Deutsche Bank has vowed to fight a massive demand from the US Department of Justice.
The DoJ wants $14 billion (12.48 billion euros) to settle claims that Germany’s biggest bank mis-sold mortgage-backed securities.
This dates back to the sub-prime scandal that led to the 2008 financial crisis and recession that followed.
As its shares tumbled as much as eight percent on Friday, Deutsche Bank said it expected to negotiate the final bill down to a much lower amount.
“Deutsche Bank has no intent to settle these potential civil claims anywhere near the number cited,” it said in a statement.
“The negotiations are only just beginning. The bank expects that they will lead to an outcome similar to those of peer banks which have settled at materially lower amounts.”
On the floor of the Frankfurt stock exchange, analyst Robert Halver with Baader Bank said: “Deutsche Bank can’t pay $14 billion. It only has 5.5 billion set aside. But I’m sure in the end it won’t be that high. Because comparable criminal settlements with other banks have been significantly lower. I reckon about five billion, which is bad enough. But the problem is it’s facing other criminal trials, and they will also cost money.”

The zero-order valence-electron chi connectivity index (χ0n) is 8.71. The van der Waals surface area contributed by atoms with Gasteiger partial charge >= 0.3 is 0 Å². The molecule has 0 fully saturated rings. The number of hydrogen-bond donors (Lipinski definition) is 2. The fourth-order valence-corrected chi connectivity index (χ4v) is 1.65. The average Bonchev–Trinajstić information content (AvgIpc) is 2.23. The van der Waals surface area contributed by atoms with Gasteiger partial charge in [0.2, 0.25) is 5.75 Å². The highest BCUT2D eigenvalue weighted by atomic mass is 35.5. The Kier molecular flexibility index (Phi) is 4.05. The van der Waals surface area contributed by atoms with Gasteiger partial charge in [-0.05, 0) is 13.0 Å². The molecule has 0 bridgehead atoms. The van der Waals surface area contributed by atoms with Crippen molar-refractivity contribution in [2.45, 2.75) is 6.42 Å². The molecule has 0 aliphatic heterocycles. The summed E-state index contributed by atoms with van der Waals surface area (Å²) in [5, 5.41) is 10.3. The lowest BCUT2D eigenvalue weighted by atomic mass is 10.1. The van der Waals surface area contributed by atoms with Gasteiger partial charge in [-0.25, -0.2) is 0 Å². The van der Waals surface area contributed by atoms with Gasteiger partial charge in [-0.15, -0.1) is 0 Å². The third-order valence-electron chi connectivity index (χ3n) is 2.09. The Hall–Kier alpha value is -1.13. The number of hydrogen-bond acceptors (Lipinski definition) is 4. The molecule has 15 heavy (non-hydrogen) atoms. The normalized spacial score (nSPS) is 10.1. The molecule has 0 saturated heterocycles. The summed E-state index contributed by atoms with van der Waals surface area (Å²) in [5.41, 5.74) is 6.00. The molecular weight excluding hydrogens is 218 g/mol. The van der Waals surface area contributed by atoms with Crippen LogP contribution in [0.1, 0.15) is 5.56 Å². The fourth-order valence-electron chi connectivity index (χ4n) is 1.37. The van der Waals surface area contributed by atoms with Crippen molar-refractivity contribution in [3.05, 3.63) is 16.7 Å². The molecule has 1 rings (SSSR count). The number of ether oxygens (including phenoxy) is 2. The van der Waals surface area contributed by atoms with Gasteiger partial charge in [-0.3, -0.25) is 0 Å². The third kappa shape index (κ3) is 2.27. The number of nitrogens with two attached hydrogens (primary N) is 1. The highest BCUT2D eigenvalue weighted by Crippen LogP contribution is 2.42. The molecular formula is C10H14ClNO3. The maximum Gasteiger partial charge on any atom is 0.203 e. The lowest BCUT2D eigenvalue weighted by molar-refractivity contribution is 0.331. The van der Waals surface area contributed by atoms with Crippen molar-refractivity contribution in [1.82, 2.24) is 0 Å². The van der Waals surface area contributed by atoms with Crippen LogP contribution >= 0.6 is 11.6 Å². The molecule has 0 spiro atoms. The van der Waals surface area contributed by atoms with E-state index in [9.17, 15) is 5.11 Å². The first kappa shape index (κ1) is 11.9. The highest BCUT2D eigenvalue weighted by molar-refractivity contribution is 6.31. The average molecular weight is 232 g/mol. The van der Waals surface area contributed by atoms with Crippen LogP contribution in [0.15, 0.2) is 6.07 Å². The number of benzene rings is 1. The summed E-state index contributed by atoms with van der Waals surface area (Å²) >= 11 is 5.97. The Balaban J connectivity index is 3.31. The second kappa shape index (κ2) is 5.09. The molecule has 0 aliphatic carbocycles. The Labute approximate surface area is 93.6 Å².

The US Department of Justice has repeatedly demanded amounts higher than the eventual fine with other banks but this far exceeded the bank’s expectations that the DoJ would be looking for a figure of only up to three billion euros ($3.4 billion).
Settlement negotiations will now go on for months.
Bank shares across Europe slumped on Friday as a big settlement would be bad news for other European financial institutions accused of similar crimes.
Globally bank shares were on course for a weekly loss of more than six percent, their biggest since Britain’s vote in June to leave the European Union.